Apartheid /əˈpɑːtheɪt,əˈpɑːtʌɪd/ – noun. A policy or practice of separating or segregating groups.
I had a conversation with a friend on the weekend who is a gold purist – ie, while she admires my silver jewellery, she only ever wears gold. Upon reflection, it occurred to me that I know quite a few people who segregate their jewellery – either choosing to only ever wear one type or, like my sister who has a white-gold & silver wardrobe, and an alternate yellow-gold wardrobe.
Weird. It's like they might not get along.
To some extent I understand the drivers behind jewellery apartheid – classical gold can be hard to balance with silver in terms of colour and style. Gold jewellery design tends to be quite pared back, owing entirely to the hair-raising price of gold. There are some astonishingly beautiful designs in gold and now that rose gold has made a comeback, the big design houses are delivering some pieces I totally covet. But sadly, cannot afford.
Traditional thinking has generally been that your big silver statement ring probably isn’t going to play nicely with your classical gold band all on the one hand. So rather than mixing it up and having precious metal chaos literally on your hands, many have chosen to forgo the fashion forward and creative lines of the alternatives.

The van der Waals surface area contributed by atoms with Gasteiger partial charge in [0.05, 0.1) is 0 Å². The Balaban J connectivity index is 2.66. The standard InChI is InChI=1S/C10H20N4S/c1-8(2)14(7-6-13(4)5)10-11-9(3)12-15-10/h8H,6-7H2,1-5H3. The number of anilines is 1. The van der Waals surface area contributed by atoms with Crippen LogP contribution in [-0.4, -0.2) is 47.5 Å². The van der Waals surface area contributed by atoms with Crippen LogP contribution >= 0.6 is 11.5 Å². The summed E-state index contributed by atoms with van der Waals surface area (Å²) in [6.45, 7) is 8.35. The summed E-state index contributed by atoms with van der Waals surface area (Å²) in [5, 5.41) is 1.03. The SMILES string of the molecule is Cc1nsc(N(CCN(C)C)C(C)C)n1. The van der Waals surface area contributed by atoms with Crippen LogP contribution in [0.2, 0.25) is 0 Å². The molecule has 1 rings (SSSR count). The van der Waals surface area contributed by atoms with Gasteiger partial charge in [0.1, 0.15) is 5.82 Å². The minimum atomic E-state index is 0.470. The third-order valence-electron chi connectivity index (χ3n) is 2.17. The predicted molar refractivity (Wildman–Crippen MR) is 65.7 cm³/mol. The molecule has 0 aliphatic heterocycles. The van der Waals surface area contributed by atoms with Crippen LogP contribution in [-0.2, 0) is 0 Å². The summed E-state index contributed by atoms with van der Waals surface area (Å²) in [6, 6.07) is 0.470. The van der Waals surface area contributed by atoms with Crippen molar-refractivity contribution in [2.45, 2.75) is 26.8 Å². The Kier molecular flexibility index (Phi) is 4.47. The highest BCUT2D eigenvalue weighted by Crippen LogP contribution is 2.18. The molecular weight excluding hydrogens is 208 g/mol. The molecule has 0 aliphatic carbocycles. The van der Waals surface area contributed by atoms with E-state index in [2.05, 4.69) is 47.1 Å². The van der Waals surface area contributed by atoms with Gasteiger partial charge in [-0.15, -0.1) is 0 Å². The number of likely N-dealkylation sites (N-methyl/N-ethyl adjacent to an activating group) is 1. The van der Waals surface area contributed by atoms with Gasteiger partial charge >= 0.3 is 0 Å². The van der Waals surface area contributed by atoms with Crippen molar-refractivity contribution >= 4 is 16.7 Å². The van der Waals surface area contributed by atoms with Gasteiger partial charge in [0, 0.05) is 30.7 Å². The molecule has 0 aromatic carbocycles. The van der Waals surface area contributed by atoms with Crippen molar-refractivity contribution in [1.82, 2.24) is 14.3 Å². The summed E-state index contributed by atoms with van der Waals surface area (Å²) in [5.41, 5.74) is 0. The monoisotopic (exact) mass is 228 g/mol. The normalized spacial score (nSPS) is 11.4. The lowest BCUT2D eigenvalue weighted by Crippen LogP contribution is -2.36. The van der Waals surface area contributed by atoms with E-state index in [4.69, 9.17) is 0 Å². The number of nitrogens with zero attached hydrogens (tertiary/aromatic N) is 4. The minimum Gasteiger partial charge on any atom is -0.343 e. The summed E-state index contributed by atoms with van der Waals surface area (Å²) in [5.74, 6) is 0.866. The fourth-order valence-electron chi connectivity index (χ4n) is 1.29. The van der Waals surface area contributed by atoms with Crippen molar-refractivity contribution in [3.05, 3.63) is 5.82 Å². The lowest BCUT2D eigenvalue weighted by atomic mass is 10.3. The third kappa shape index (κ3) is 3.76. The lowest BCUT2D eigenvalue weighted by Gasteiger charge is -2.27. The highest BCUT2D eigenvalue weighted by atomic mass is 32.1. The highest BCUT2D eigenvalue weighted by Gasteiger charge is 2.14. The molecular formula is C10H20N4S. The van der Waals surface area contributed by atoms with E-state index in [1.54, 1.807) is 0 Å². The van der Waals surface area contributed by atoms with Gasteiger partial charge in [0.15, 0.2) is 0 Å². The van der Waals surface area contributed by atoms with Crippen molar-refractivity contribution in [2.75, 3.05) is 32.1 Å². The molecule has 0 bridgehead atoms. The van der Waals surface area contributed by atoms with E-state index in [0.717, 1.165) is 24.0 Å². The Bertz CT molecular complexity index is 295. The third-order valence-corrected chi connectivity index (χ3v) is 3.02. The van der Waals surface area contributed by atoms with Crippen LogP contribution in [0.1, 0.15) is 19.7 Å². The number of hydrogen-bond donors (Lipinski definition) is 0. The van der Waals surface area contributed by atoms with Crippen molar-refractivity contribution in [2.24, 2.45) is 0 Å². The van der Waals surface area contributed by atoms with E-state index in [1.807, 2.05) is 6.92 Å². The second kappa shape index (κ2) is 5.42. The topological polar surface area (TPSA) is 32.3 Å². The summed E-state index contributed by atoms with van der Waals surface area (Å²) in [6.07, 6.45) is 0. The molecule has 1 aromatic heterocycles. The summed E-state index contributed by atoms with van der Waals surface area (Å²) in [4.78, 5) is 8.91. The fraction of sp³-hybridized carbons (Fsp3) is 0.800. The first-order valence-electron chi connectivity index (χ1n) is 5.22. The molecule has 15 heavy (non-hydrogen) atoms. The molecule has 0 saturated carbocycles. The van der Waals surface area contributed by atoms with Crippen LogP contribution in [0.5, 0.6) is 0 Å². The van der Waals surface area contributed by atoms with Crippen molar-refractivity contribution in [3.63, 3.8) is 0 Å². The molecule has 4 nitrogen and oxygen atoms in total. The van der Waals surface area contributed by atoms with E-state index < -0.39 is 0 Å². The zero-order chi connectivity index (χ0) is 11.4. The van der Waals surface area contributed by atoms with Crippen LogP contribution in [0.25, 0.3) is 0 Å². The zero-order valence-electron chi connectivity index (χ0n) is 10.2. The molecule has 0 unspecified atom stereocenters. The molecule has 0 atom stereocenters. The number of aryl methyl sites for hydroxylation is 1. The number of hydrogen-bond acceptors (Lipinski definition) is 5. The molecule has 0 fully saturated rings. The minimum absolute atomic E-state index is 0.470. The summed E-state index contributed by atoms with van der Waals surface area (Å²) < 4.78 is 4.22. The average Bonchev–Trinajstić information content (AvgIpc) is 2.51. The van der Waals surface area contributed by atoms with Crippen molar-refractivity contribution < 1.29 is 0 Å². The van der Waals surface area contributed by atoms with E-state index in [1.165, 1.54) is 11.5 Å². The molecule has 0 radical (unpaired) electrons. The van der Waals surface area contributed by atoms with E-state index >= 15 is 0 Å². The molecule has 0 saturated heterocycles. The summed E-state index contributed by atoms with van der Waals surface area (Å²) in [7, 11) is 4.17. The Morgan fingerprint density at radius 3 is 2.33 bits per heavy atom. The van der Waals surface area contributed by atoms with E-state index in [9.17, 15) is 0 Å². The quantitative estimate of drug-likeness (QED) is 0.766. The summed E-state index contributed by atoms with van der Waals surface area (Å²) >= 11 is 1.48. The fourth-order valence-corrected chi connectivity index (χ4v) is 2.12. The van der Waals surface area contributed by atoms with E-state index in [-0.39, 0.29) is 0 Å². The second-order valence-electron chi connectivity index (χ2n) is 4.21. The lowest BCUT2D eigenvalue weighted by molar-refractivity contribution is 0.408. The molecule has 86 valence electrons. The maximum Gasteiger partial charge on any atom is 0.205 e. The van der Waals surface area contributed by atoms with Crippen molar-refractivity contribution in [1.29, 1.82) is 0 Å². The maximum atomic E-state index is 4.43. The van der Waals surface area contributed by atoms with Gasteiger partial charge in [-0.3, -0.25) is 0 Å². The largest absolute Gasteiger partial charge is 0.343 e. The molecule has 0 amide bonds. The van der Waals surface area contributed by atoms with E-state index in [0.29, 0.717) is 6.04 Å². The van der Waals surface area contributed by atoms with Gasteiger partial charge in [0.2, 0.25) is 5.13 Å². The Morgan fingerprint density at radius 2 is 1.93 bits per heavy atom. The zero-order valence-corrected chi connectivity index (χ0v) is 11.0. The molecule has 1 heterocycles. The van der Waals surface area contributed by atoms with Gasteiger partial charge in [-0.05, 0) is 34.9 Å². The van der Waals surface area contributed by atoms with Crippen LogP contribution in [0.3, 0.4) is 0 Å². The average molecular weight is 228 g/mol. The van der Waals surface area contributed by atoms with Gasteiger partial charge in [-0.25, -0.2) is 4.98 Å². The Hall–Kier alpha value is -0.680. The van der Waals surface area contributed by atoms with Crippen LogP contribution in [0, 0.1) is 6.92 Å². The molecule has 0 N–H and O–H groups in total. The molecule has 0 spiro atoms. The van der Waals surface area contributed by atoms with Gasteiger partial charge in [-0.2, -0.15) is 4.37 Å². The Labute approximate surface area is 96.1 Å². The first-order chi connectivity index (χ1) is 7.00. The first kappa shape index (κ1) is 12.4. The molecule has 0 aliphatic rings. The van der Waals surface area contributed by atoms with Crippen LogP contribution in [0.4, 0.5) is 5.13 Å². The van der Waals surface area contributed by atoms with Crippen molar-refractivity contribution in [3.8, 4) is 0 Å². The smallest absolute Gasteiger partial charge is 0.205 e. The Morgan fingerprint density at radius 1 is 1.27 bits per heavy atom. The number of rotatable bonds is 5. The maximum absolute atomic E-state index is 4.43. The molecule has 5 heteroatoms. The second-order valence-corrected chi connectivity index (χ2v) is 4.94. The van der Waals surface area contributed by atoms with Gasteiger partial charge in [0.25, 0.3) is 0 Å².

That’s why the new approach of stacking – embracing the chaos and challenging the “your side of the street” approach, is one trend I absolutely celebrate. Stacking says “who cares?” to the conundrum of whether to silver, yellow or gold. It opens the door to a more creative jewellery wardrobe.
And Francine*, it gives your friends and family something to buy you for Christmas.
Our Collections Rings are an excellent example of the kind of wonderful multi-metalism you can achieve with stacking:
*Names have been changed to protect the innocent.